Going forward, there are plans for a garden cart project(sort of like the art carts in the galleries)that is going to be part funded from award money from the Marsh Trust as well as Arts Council England funds."

The project is always looking for more people to help in gardens! Please get in touch

Brewhouse Dyeing Project

Leonardo posters

Leonardo is coming to Nottingham Castle!

Don't miss this rare opportunity to see drawings by one of the world's greatest artists, when they visit Nottingham Castle this summer.

Leonardo attempted to record and understand the world around him through drawing. The exhibition shows the incredible range of his interests, from painting and sculpture to engineering, zoology, botany, map making and anatomy. It also demonstrates his mastery of different drawing materials.

An exciting programme of events, talks and activities for all ages will accompany the exhibition - please visit the exhibition website for more details.

Why not take advantage of the new Nottingham Castle 7 annual visitor pass and return as many times as you like for a year?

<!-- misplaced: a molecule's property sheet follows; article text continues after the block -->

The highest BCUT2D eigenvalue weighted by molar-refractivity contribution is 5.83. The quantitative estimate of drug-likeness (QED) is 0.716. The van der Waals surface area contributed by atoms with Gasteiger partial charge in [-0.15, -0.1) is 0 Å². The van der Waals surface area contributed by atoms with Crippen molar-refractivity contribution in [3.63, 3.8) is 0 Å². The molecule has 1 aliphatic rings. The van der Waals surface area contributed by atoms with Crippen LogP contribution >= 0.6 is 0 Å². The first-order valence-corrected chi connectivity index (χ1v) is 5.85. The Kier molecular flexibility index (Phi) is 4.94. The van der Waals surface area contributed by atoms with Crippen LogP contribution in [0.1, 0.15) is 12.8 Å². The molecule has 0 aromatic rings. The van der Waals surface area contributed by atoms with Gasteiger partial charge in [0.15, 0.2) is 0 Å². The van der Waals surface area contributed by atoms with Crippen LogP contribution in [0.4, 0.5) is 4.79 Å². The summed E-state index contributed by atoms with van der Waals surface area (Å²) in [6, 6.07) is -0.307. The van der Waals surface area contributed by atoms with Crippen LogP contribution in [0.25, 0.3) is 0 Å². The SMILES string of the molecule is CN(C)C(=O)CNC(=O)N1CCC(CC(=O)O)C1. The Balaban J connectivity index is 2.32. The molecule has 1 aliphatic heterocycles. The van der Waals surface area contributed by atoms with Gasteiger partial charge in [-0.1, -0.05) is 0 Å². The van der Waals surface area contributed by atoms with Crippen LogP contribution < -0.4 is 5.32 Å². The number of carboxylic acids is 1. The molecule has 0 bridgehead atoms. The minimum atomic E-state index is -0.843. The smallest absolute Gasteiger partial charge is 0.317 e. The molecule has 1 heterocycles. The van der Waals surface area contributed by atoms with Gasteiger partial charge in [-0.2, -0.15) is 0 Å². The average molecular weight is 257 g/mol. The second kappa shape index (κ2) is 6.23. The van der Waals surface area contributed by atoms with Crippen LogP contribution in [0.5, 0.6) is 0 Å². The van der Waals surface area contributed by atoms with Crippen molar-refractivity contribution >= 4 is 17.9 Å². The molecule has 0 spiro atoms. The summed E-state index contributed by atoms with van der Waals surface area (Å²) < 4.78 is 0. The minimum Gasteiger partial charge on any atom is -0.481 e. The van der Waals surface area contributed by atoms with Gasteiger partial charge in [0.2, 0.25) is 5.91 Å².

Scott's facts and findings

Welcome to Scott's sixth column.In this edition, he is going to update on the archaeological excavation at the Castle which took place at the beginning of the month...

"Many readers will be aware that in the 1970s and early 1980s there were several excavations at the castle which have shaped our current knowledge of the castle and its development from the time of William the Conquerer, through to its eventual destruction in 1651 and the construction of the current Ducal Palace in the 1670s.

One of these excavations, in 1978, found the upper part of a human skeleton (from the chest upwards) but the skeleton was not fully exposed at the time. The exposed bones (fragments of skull, a lower jaw, ribs, parts of the spine, shoulders and upper arms) were removed and carefully stored in a museum store. And that was the end of the story... until a few weeks ago."